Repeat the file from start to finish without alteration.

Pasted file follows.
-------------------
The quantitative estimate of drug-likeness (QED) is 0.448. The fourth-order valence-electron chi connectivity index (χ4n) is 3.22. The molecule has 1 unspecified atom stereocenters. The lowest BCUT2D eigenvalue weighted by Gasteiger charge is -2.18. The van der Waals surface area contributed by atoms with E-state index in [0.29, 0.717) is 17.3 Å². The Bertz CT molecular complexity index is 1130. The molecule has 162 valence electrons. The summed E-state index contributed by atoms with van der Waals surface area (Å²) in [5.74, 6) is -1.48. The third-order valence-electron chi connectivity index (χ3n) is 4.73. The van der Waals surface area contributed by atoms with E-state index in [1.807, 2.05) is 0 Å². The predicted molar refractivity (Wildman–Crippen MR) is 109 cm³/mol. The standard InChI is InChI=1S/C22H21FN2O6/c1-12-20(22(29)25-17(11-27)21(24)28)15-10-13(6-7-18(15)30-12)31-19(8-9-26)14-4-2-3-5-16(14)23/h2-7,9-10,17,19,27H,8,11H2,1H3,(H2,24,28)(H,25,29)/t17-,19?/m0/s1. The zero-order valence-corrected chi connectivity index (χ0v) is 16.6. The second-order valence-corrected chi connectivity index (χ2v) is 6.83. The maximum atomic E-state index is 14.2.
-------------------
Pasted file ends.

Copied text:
The quantitative estimate of drug-likeness (QED) is 0.448. The fourth-order valence-electron chi connectivity index (χ4n) is 3.22. The molecule has 1 unspecified atom stereocenters. The lowest BCUT2D eigenvalue weighted by Gasteiger charge is -2.18. The van der Waals surface area contributed by atoms with E-state index in [0.29, 0.717) is 17.3 Å². The Bertz CT molecular complexity index is 1130. The molecule has 162 valence electrons. The summed E-state index contributed by atoms with van der Waals surface area (Å²) in [5.74, 6) is -1.48. The third-order valence-electron chi connectivity index (χ3n) is 4.73. The van der Waals surface area contributed by atoms with E-state index in [1.807, 2.05) is 0 Å². The predicted molar refractivity (Wildman–Crippen MR) is 109 cm³/mol. The standard InChI is InChI=1S/C22H21FN2O6/c1-12-20(22(29)25-17(11-27)21(24)28)15-10-13(6-7-18(15)30-12)31-19(8-9-26)14-4-2-3-5-16(14)23/h2-7,9-10,17,19,27H,8,11H2,1H3,(H2,24,28)(H,25,29)/t17-,19?/m0/s1. The zero-order valence-corrected chi connectivity index (χ0v) is 16.6. The second-order valence-corrected chi connectivity index (χ2v) is 6.83. The maximum atomic E-state index is 14.2.